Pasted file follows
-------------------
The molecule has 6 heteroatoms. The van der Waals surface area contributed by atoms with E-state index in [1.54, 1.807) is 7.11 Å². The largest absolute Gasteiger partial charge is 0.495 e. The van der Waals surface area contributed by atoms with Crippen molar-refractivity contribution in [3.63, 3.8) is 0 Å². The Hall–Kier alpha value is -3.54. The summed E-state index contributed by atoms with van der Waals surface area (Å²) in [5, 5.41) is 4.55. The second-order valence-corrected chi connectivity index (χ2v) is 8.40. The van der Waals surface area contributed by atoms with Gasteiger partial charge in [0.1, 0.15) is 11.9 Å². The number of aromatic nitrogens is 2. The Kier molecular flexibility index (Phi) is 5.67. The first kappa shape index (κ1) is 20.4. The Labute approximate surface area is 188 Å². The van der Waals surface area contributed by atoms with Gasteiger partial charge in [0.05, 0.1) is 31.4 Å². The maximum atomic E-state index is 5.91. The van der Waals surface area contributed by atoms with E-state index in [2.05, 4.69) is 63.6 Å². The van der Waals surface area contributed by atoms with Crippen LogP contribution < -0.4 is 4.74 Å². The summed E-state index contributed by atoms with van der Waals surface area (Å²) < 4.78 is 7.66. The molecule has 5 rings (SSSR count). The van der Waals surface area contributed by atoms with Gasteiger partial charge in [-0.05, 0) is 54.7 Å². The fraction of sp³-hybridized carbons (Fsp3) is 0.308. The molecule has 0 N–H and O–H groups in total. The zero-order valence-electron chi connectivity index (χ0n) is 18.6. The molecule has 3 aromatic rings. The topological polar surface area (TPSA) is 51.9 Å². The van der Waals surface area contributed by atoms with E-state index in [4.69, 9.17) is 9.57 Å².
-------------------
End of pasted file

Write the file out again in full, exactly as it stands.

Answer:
The molecule has 6 heteroatoms. The van der Waals surface area contributed by atoms with E-state index in [1.54, 1.807) is 7.11 Å². The largest absolute Gasteiger partial charge is 0.495 e. The van der Waals surface area contributed by atoms with Crippen molar-refractivity contribution in [3.63, 3.8) is 0 Å². The Hall–Kier alpha value is -3.54. The summed E-state index contributed by atoms with van der Waals surface area (Å²) in [5, 5.41) is 4.55. The second-order valence-corrected chi connectivity index (χ2v) is 8.40. The van der Waals surface area contributed by atoms with Gasteiger partial charge in [0.1, 0.15) is 11.9 Å². The number of aromatic nitrogens is 2. The Kier molecular flexibility index (Phi) is 5.67. The first kappa shape index (κ1) is 20.4. The Labute approximate surface area is 188 Å². The van der Waals surface area contributed by atoms with Gasteiger partial charge in [0.05, 0.1) is 31.4 Å². The maximum atomic E-state index is 5.91. The van der Waals surface area contributed by atoms with E-state index in [2.05, 4.69) is 63.6 Å². The van der Waals surface area contributed by atoms with Crippen LogP contribution < -0.4 is 4.74 Å². The summed E-state index contributed by atoms with van der Waals surface area (Å²) < 4.78 is 7.66. The molecule has 5 rings (SSSR count). The van der Waals surface area contributed by atoms with Gasteiger partial charge in [-0.05, 0) is 54.7 Å². The fraction of sp³-hybridized carbons (Fsp3) is 0.308. The molecule has 0 N–H and O–H groups in total. The zero-order valence-electron chi connectivity index (χ0n) is 18.6. The molecule has 3 aromatic rings. The topological polar surface area (TPSA) is 51.9 Å². The van der Waals surface area contributed by atoms with E-state index in [4.69, 9.17) is 9.57 Å².